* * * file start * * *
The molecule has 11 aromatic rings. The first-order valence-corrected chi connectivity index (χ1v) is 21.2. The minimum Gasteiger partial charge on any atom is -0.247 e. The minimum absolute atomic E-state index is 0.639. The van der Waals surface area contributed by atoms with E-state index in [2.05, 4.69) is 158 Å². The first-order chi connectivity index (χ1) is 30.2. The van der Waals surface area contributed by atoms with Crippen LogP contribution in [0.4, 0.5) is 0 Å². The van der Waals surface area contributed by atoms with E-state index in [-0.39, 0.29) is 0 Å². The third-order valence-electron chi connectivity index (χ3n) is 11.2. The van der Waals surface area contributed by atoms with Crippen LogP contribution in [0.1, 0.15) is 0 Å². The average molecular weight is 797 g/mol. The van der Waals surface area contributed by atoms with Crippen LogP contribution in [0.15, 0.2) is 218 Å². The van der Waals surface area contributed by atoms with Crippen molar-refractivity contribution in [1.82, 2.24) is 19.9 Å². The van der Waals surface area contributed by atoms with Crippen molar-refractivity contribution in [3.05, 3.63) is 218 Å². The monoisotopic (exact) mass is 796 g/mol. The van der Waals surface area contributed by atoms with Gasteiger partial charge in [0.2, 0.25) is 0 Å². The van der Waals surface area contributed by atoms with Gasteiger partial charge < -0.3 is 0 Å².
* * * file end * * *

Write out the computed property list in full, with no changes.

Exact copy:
The molecule has 11 aromatic rings. The first-order valence-corrected chi connectivity index (χ1v) is 21.2. The minimum Gasteiger partial charge on any atom is -0.247 e. The minimum absolute atomic E-state index is 0.639. The van der Waals surface area contributed by atoms with E-state index in [2.05, 4.69) is 158 Å². The first-order chi connectivity index (χ1) is 30.2. The van der Waals surface area contributed by atoms with Crippen LogP contribution in [0.4, 0.5) is 0 Å². The van der Waals surface area contributed by atoms with E-state index in [-0.39, 0.29) is 0 Å². The third-order valence-electron chi connectivity index (χ3n) is 11.2. The van der Waals surface area contributed by atoms with Crippen LogP contribution in [0.1, 0.15) is 0 Å². The average molecular weight is 797 g/mol. The van der Waals surface area contributed by atoms with Crippen LogP contribution in [0.15, 0.2) is 218 Å². The van der Waals surface area contributed by atoms with Crippen molar-refractivity contribution in [1.82, 2.24) is 19.9 Å². The van der Waals surface area contributed by atoms with Crippen molar-refractivity contribution in [3.05, 3.63) is 218 Å². The monoisotopic (exact) mass is 796 g/mol. The van der Waals surface area contributed by atoms with Gasteiger partial charge in [0.2, 0.25) is 0 Å². The van der Waals surface area contributed by atoms with Gasteiger partial charge < -0.3 is 0 Å².